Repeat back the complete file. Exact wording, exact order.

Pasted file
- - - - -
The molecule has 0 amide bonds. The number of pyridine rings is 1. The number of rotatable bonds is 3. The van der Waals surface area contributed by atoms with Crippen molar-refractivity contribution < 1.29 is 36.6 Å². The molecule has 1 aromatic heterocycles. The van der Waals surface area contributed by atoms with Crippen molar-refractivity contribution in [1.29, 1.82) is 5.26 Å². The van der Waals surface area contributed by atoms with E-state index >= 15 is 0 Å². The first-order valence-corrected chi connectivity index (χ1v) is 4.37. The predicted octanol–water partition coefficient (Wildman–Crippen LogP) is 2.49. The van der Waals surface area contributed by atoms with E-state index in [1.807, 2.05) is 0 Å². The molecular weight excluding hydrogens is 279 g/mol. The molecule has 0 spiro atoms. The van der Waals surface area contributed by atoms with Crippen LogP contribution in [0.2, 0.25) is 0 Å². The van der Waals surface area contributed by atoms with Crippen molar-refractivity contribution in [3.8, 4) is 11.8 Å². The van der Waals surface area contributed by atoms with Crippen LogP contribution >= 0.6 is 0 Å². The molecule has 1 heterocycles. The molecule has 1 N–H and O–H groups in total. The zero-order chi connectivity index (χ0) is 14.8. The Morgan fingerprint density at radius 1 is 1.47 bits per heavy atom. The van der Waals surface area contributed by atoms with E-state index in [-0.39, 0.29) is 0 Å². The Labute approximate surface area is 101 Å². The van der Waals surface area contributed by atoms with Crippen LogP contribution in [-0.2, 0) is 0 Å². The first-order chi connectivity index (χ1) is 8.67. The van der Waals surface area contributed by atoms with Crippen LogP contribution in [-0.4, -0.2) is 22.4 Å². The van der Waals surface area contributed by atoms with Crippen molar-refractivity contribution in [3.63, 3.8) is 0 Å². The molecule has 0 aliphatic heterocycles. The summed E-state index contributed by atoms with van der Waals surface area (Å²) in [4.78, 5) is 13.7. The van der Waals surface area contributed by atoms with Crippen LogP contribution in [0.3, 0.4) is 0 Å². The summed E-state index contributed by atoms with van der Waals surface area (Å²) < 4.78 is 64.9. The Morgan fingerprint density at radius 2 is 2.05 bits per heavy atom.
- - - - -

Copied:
The molecule has 0 amide bonds. The number of pyridine rings is 1. The number of rotatable bonds is 3. The van der Waals surface area contributed by atoms with Crippen molar-refractivity contribution < 1.29 is 36.6 Å². The molecule has 1 aromatic heterocycles. The van der Waals surface area contributed by atoms with Crippen molar-refractivity contribution in [1.29, 1.82) is 5.26 Å². The van der Waals surface area contributed by atoms with E-state index >= 15 is 0 Å². The first-order valence-corrected chi connectivity index (χ1v) is 4.37. The predicted octanol–water partition coefficient (Wildman–Crippen LogP) is 2.49. The van der Waals surface area contributed by atoms with E-state index in [1.807, 2.05) is 0 Å². The molecular weight excluding hydrogens is 279 g/mol. The molecule has 0 spiro atoms. The van der Waals surface area contributed by atoms with Crippen LogP contribution in [0.2, 0.25) is 0 Å². The van der Waals surface area contributed by atoms with Crippen molar-refractivity contribution in [3.8, 4) is 11.8 Å². The van der Waals surface area contributed by atoms with Crippen LogP contribution >= 0.6 is 0 Å². The molecule has 1 heterocycles. The molecule has 1 N–H and O–H groups in total. The zero-order chi connectivity index (χ0) is 14.8. The Morgan fingerprint density at radius 1 is 1.47 bits per heavy atom. The van der Waals surface area contributed by atoms with E-state index in [-0.39, 0.29) is 0 Å². The Labute approximate surface area is 101 Å². The van der Waals surface area contributed by atoms with Crippen LogP contribution in [-0.2, 0) is 0 Å². The first-order chi connectivity index (χ1) is 8.67. The van der Waals surface area contributed by atoms with Crippen LogP contribution in [-0.4, -0.2) is 22.4 Å². The van der Waals surface area contributed by atoms with Crippen molar-refractivity contribution in [3.63, 3.8) is 0 Å². The molecule has 0 aliphatic heterocycles. The summed E-state index contributed by atoms with van der Waals surface area (Å²) in [4.78, 5) is 13.7. The van der Waals surface area contributed by atoms with Crippen LogP contribution in [0.3, 0.4) is 0 Å². The summed E-state index contributed by atoms with van der Waals surface area (Å²) < 4.78 is 64.9. The Morgan fingerprint density at radius 2 is 2.05 bits per heavy atom.